by Vladimir BelogolovskyFeb 22, 2020
I found myself in a situation, which is quite idiosyncratic – I am reviewing an exhibition that I did not have a chance to see in person, and, which is now inaccessible to anyone due to the ongoing global coronavirus lockdown, anyway. Suddenly, our world has shrunk to the confinement of our dwellings and literally flattened to the size of our TV screens and smartphones. In the past we could read about an event and choose not to go to it, but now, what is the point of reading about something that we can’t visit even if we wanted to? Well, perhaps this is a good moment to think about what makes good exhibitions and why we want to experience them in the first place. Can’t we just read about a certain topic or buy an album, or a catalogue where we could surely find all information we may ever need? So, what is it that makes exhibitions special? Instead of listing supposedly all the right reasons, let’s explore the Hermitage show, as if we could enter it whenever we so desire.
The show, Studio 44. Enfilade is a 25-year retrospective of the work of one of Russia’s leading architect’s Nikita Yaveyn and his Saint Petersburg-based 150-person practice, Studio 44. The space where the exhibition is currently being displayed is called the Enfilade, a succession of five grand skylight-enclosed halls that form a truly urban perspective, unlike any interior space anywhere in the world. It is heart and lungs of the East Wing of the General Staff Building that faces the Winter Palace across the Palace Square and is now a part of the State Hermitage Museum complex. The Enfilade’s grandness evokes Baron Haussmann’s Paris that gave it air, space, and unified its many fractured parts into a beautiful wholistic city. Only the city-like building in Saint Petersburg came a good twenty years before Haussmann’s vision! The original building, designed by Carlo Rossi, an Italian architect who worked in Imperial Russia, was completed in 1829 and is one of the finest examples of the Russian Empire style. The building was acquired by the Hermitage in 1993 to house the museum's collections of 19th and 20th century. It took Studio 44 twelve years (2002-2014) to convert the enormous, 806-room chancellery, made up of labyrinths of offices and apartments, into a world-class museum. There is even a book about it: The Hermitage XXI. The New Art Museum in the General Staff Building published by Thames & Hudson and authored by Oleg Yavein, a founding partner of Studio 44 Architects and the architect’s older brother.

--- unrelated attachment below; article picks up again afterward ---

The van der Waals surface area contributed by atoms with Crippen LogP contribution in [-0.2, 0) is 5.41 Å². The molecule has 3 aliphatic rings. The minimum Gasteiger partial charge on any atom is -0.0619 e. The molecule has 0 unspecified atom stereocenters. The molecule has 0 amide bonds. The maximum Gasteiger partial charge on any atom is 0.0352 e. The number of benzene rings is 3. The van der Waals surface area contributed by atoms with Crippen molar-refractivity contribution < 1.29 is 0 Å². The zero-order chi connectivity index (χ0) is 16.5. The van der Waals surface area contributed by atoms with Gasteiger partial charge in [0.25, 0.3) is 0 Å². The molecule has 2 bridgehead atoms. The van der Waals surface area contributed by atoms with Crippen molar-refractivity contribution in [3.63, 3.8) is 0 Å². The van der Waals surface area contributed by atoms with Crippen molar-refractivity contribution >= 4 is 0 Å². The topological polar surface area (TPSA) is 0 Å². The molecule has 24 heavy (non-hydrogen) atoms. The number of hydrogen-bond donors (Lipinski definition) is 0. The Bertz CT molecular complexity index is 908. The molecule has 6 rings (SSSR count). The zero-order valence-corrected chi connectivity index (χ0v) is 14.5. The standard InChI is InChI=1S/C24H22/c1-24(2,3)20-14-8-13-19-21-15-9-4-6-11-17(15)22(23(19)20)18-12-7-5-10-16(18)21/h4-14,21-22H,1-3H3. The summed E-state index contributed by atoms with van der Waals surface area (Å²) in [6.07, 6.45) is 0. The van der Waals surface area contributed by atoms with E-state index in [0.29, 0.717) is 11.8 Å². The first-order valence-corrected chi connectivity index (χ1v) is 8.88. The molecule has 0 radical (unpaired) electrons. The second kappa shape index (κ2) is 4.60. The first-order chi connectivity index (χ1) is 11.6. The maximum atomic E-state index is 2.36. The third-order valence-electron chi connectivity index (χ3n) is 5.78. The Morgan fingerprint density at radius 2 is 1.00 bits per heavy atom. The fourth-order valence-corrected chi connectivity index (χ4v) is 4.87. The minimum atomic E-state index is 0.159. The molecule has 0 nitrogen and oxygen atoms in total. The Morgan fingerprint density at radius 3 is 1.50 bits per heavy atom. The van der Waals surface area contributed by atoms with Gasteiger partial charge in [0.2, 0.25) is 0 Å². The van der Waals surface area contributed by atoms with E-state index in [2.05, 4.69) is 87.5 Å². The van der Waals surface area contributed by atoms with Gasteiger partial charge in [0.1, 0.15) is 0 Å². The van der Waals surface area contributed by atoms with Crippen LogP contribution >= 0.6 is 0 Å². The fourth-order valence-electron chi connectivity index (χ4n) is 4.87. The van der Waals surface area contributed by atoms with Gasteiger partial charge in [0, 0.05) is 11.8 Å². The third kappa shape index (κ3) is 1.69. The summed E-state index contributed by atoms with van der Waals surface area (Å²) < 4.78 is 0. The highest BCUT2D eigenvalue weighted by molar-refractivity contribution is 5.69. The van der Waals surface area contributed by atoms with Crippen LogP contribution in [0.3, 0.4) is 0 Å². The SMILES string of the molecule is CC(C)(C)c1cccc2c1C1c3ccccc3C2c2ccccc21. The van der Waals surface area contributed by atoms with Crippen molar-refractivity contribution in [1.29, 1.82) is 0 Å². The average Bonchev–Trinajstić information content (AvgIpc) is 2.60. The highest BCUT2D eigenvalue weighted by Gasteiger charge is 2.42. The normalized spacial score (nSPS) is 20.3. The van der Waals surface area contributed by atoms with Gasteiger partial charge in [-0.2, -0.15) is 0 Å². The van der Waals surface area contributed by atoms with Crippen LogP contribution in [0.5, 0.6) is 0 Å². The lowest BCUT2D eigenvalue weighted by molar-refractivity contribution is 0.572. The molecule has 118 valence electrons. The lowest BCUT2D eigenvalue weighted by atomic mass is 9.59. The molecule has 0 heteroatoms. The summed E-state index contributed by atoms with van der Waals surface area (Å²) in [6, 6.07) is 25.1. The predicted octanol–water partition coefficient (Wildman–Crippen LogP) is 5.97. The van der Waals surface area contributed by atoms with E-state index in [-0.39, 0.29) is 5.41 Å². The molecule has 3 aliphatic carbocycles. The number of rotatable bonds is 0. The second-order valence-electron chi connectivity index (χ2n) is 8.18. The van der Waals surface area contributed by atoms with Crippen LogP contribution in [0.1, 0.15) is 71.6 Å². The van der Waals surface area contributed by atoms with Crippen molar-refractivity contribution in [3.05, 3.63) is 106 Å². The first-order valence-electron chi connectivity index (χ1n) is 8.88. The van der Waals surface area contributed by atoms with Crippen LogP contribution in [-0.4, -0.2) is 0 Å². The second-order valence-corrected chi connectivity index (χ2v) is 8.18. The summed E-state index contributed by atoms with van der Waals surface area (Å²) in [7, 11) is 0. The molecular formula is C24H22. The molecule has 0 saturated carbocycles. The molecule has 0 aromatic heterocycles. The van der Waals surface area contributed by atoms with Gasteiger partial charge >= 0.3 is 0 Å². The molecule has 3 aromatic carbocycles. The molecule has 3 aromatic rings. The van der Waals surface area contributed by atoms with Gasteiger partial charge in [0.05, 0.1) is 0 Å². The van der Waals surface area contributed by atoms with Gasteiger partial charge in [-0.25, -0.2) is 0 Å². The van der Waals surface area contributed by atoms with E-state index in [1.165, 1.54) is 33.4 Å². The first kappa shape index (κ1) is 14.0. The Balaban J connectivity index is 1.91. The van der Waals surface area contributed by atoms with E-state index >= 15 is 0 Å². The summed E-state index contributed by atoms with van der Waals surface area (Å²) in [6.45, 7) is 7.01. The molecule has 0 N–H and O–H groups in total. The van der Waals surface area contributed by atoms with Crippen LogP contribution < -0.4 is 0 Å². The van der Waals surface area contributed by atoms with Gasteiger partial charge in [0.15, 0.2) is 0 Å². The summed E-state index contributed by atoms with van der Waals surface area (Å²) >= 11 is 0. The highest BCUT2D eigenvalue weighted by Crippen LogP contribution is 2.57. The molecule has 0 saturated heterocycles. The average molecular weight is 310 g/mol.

The most impressive feature of the exhibition is surely the space itself and it was important to the architects not to obscure it. Yet, they decided not to miss once-in-a-lifetime opportunity to transform their own finished building back into the in-progress project, something that would help visitors to trace the architects’ ideas and explore space as something undefined and open for interpretations. And that is the main point of the show – that architecture is a creative multistep process and that its intentions and inspirations are complex, multilayered, and undefined. Architecture as built is just one particular version of what could have been. But here, as soon as we enter, we realise something quite unsettled – when perfectly ordered, defined, and complete spaces are disrupted by see-through unfinished scaffolding structures and wireframes. They are utilised to support drawings, renderings, photos, models, and videos to better illustrate many dozens of the firm’s most representative projects – masterplans, train stations, government buildings, stadiums, sports complexes, business centers, high-risers, hotels, museums, theaters, schools, ballet academy, and a cathedral all over Russia and in Kazakhstan – both built and unrealised. But these wireframes do so much more. They help to deconstruct, decode, and unpack the building itself, intellectually that is, and further unfold its many potentials to trigger our imagination, the most powerful tool in making architecture alive. The whole show is conceived as a vehicle to trace and project architects’ ideas. We spot thick red lines under our feet everywhere, applied right over marble steps and floors; they tell us how Rossi, the original architect, planned the building, according to his drawings, and how Yaveyn engaged in a dialogue with him. One of the walls marks a matrix of red rectangles that used to be windows but had to be filled by Yaveyn to save the original wall from potential collapse. All the graphics are temporary and will be taken down once the show is over.